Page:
Cathay Feels Pinch Amid Weaker Passenger Demand

 - October 18, 2019, 8:08 AM
Cathay Pacific continues to experience challenging market conditions admin ongoing anti-government protests. (Photo: Airbus)

The Cathay Pacific Group lowered its full-year profit outlook on Friday after reporting a second consecutive month of falling passenger numbers as anti-government protests continue to grip major parts of Hong Kong.

According to a company statement, Cathay Pacific Airways and its regional subsidiary Cathay Dragon posted a 7.1 percent drop in passenger numbers in September compared to the same month last year, to 2.4 million. The two carriers also reported a 4.4 percent decline in freight demand to 172,637 tons of cargo carried, compared to the same period in 2018.

“September was another challenging month for our passenger business, with revenue adversely affected by weakened market sentiment, particularly for travel into Hong Kong," said Cathay Pacific Group chief customer and commercial officer Ronald Lam. “The mainland China market has been hit especially hard, and we observed very weak demand for travel over the National Day holiday, traditionally a very strong period."

Lam added that routes to India were the “main bright spot, buoyed by strong demand between India and North America." However, intensifying competition coupled with “an increasing reliance on transit passengers over the short term" had continued to apply additional pressure on passenger yield.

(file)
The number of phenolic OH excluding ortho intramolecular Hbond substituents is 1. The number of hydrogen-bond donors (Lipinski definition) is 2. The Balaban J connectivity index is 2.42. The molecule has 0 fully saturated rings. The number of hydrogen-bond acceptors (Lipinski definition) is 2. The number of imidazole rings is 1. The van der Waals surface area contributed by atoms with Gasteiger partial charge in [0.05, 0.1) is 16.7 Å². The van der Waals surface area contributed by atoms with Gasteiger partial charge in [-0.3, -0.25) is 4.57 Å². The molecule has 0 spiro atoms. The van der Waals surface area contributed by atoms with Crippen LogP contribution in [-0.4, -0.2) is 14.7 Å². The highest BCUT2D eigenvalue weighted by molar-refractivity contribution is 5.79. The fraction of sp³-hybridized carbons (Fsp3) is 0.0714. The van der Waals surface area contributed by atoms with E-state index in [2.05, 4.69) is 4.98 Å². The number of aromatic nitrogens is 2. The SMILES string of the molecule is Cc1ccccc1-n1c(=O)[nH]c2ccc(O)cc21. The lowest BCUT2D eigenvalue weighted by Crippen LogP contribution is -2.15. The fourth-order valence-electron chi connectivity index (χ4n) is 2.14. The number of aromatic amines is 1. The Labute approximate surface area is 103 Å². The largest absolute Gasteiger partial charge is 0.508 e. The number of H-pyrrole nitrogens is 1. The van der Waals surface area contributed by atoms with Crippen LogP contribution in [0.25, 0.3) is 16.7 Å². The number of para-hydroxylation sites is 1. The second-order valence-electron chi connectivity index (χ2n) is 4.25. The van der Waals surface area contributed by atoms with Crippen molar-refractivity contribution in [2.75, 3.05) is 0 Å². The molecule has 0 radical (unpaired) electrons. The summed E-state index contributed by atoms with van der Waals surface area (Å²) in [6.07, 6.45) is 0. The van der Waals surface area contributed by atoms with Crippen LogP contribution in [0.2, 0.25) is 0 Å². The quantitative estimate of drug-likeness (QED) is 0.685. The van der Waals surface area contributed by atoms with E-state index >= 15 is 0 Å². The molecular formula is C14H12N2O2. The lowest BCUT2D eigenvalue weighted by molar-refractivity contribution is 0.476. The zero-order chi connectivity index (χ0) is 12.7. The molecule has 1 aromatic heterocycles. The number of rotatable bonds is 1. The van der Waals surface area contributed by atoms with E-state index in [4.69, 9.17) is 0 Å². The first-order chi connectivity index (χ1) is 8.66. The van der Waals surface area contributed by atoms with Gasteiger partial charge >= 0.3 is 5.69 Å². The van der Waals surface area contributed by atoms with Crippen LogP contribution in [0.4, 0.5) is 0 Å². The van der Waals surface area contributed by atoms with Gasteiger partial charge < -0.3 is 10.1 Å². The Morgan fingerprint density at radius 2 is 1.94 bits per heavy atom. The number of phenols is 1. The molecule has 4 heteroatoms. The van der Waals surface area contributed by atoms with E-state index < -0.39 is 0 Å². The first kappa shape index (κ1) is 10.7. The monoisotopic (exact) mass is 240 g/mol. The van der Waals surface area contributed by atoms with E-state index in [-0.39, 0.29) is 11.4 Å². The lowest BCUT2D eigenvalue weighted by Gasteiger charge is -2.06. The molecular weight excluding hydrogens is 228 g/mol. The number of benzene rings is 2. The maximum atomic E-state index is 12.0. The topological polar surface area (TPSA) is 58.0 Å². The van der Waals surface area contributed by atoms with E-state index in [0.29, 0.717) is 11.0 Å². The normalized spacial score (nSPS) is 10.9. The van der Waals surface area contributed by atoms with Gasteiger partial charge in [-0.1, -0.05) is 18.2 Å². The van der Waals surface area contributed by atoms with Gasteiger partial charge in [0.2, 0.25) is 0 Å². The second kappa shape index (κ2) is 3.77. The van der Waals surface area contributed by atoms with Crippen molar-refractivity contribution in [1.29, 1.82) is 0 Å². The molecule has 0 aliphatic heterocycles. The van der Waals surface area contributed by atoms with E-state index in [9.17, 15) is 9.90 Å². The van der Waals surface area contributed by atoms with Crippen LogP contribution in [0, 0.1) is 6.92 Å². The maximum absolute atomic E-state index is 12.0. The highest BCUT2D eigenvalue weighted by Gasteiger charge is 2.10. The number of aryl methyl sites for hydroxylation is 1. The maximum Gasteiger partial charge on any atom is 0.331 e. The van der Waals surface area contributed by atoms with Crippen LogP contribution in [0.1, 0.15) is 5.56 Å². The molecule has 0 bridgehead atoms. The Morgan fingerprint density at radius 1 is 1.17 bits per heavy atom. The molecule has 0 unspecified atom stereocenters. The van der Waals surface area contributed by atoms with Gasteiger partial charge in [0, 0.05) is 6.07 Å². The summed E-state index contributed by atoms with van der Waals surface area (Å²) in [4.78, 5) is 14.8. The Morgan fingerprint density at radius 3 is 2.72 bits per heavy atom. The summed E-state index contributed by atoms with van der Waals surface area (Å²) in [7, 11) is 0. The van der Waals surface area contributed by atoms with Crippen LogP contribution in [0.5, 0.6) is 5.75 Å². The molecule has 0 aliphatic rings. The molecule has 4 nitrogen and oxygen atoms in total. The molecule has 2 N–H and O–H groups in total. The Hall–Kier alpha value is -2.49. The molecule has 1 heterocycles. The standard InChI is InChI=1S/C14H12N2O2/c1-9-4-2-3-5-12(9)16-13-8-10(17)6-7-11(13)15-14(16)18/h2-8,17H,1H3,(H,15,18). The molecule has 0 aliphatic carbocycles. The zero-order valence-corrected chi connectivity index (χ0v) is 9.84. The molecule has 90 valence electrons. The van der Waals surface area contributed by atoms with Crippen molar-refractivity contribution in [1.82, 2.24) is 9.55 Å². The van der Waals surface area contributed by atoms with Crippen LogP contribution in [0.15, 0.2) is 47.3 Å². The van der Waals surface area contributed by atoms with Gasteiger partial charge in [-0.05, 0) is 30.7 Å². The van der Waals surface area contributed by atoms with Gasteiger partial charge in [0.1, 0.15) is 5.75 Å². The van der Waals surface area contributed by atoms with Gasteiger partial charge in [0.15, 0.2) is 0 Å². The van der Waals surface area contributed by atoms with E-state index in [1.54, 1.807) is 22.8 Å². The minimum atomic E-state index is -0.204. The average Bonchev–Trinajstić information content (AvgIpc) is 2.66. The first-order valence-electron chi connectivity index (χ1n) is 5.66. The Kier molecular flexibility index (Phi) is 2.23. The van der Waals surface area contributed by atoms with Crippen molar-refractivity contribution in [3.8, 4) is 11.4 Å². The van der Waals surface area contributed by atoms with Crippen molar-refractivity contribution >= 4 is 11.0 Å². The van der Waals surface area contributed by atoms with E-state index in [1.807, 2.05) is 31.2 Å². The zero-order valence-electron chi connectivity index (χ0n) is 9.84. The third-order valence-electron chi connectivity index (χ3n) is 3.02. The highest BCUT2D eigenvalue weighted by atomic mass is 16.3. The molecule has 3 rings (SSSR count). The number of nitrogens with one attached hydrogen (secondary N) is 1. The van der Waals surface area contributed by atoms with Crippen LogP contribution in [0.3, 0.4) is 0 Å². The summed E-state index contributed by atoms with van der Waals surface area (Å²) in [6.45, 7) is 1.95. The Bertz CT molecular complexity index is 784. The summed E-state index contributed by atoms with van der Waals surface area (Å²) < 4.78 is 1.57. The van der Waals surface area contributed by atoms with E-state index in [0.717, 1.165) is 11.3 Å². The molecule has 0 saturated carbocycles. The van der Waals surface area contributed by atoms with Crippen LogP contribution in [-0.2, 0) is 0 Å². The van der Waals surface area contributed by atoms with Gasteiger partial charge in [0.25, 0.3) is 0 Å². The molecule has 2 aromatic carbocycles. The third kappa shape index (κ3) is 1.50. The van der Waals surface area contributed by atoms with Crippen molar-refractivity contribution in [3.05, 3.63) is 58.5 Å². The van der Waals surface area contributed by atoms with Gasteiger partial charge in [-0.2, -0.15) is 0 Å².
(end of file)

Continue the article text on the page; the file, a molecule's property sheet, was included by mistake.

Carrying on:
Inbound bookings will continue to experience a “significant shortfall" for the remainder of the year, especially from mainland China and other Asian cities, Lam warned. Cathay’s second-half financials are also expected to fall short of those of the company’s first half, reversing its previous forecast in August. At the time, the group had surpassed expectations after reporting a $172.2 half-year profit and was looking forward to a strong second-half performance in line with the carrier’s normal financial results.

Now in the third year of its transformation plan, Cathay has felt the brunt of Hong Kong’s political unrest after several employees were fired over their involvement in anti-government protests. In August, two airline executives—CEO Rupert Hogg and chief customer and commercial officer Paul Loo—resigned following a politically charged week that saw the shutdown of Hong Kong International Airport.

To stem losses, Cathay is now looking to cut capacity to key business markets including Frankfurt; Paris; New York; Washington, D.C.; and Vancouver, British Columbia by month-end. Cathay Dragon will also see capacity cuts on service to Beijing, Medan, Indonesia, and Tokyo Haneda.